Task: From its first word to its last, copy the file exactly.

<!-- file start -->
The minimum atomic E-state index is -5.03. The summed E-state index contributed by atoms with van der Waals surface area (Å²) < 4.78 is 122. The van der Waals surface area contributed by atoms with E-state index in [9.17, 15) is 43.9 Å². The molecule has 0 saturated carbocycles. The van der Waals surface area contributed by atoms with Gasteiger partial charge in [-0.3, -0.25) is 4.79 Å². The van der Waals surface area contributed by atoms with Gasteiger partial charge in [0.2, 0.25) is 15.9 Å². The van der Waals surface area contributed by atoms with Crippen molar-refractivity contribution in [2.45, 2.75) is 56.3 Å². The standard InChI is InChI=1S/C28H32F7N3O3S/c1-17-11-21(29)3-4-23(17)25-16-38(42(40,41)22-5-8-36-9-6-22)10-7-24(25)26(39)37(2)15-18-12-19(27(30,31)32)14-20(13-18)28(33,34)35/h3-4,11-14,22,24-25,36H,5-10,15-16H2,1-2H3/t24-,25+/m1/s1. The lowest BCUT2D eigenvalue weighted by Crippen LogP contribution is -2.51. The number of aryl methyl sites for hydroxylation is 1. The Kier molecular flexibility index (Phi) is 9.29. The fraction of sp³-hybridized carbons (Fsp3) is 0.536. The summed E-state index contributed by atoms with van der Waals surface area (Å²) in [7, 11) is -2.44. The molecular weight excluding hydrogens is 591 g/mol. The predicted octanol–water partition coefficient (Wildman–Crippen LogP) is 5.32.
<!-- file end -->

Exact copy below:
The minimum atomic E-state index is -5.03. The summed E-state index contributed by atoms with van der Waals surface area (Å²) < 4.78 is 122. The van der Waals surface area contributed by atoms with E-state index in [9.17, 15) is 43.9 Å². The molecule has 0 saturated carbocycles. The van der Waals surface area contributed by atoms with Gasteiger partial charge in [-0.3, -0.25) is 4.79 Å². The van der Waals surface area contributed by atoms with Gasteiger partial charge in [0.2, 0.25) is 15.9 Å². The van der Waals surface area contributed by atoms with Crippen molar-refractivity contribution in [2.45, 2.75) is 56.3 Å². The standard InChI is InChI=1S/C28H32F7N3O3S/c1-17-11-21(29)3-4-23(17)25-16-38(42(40,41)22-5-8-36-9-6-22)10-7-24(25)26(39)37(2)15-18-12-19(27(30,31)32)14-20(13-18)28(33,34)35/h3-4,11-14,22,24-25,36H,5-10,15-16H2,1-2H3/t24-,25+/m1/s1. The lowest BCUT2D eigenvalue weighted by Crippen LogP contribution is -2.51. The number of aryl methyl sites for hydroxylation is 1. The Kier molecular flexibility index (Phi) is 9.29. The fraction of sp³-hybridized carbons (Fsp3) is 0.536. The summed E-state index contributed by atoms with van der Waals surface area (Å²) in [7, 11) is -2.44. The molecular weight excluding hydrogens is 591 g/mol. The predicted octanol–water partition coefficient (Wildman–Crippen LogP) is 5.32.